This focus on the institution is directing a lot of energy toward things that have been around for a long time. There have always been evangelicals at Harvard, there have always been evangelicals in Hollywood, but I find that they are much more willing now to give up their money, time, and energy to these major institutions in American public life in ways that we have not seen amongst evangelicals, say, in the 1950s and 1960s. 

When I was an undergraduate student at Stanford, a charismatic pastor who was passing through the area gave a talk to the evangelical students. He described standing in Harvard Yard and sensing a greater spiritual darkness than he had ever experienced before. That kind of oppositional attitude, in which evangelicals are in a pitched spiritual battle against major American cultural institutions -- do you see that changing? Is there still an "infiltrate and conquer" attitude, or is there a more participatory and engaging attitude among evangelicals now?

This is probably where we're seeing the biggest shift. There still remains an infiltration mindset among some evangelicals. The rhetoric of being a stealth Christian in Hollywood or in higher education remains an effective rhetoric for fundraising and mobilizing. What I am finding, though, is that it's far less prominent than it was in recent decades, because frankly there are more evangelicals in these gate-keeping institutions.

Also, the campus ministries and local churches are doing a better job of embracing their communities instead of creating separatist enclaves. They are more a part of the community and want to be meaningful contributors to the common work that those institutions are about. That is a very healthy development in evangelicalism's engagement with wider American society.

Francis Collins, for example, is emblematic of a much wider trend. Here you have a leading research scientist who is not iconoclastic against the scientific establishment. Indeed, he stands at the pinnacle of it. But he is also willing to be public about his evangelical faith. In the process, he has created space for more evangelicals to follow in his footsteps, and he has also made it much harder for some of his non-believing colleagues to caricature evangelicals in quite the same way. It's much harder to parody a group when you are friends with one of their constituents.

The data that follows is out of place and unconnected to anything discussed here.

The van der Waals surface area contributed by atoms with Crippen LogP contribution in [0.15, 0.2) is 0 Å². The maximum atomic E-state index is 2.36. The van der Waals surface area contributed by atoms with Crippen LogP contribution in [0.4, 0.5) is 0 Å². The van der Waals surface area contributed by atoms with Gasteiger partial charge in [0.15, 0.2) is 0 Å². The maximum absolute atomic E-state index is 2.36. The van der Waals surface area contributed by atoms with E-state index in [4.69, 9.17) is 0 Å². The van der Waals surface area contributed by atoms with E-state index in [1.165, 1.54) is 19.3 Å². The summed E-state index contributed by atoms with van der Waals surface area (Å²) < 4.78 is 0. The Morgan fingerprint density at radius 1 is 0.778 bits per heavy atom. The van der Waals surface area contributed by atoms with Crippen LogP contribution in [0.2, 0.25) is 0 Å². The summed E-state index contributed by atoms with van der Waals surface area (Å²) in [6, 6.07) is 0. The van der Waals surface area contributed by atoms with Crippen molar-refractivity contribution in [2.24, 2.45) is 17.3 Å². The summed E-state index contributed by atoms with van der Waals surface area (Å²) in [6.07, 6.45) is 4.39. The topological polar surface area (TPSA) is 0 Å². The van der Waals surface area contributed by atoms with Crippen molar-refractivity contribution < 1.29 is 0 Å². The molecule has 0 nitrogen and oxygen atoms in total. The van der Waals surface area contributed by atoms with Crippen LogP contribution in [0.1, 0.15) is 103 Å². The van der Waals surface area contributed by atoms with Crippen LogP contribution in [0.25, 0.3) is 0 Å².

Many evangelicals feel that they face special challenges, if they are open about their evangelicalism, in gaining admission to elite educational institutions and then successfully obtaining their degree. Relative to their proportions in the general populace, white evangelicals and Catholics appear to be quite underrepresented in the elite levels of academia. How do you hold, on the one hand, a non-oppositional attitude, a more cooperative and engaging attitude toward academia, and on the other hand deal with what are some very real tensions and obstacles that evangelicals confront when they are trying to enter into positions of influence in these places?

It's a similar dynamic you see for any underrepresented group. We've seen many cases in which African-Americans or women or Latinos have had to prove that they're better at what they do in order to prove that they are equal.

So let's say that evangelical scholars are indeed having to prove their mettle and show that they have the academic rigor and the track record of excellent scholarship that merits a fair evaluation of their record. All of these elite institutions make decisions by fuzzy measures. How do you determine what a well-rounded student is? How do you determine how good a colleague a scholar will be? These are all imprecise indicators. So a variety of different factors becomes a part of the equation when you're deciding whom to admit as a graduate student or whom to hire as a faculty member.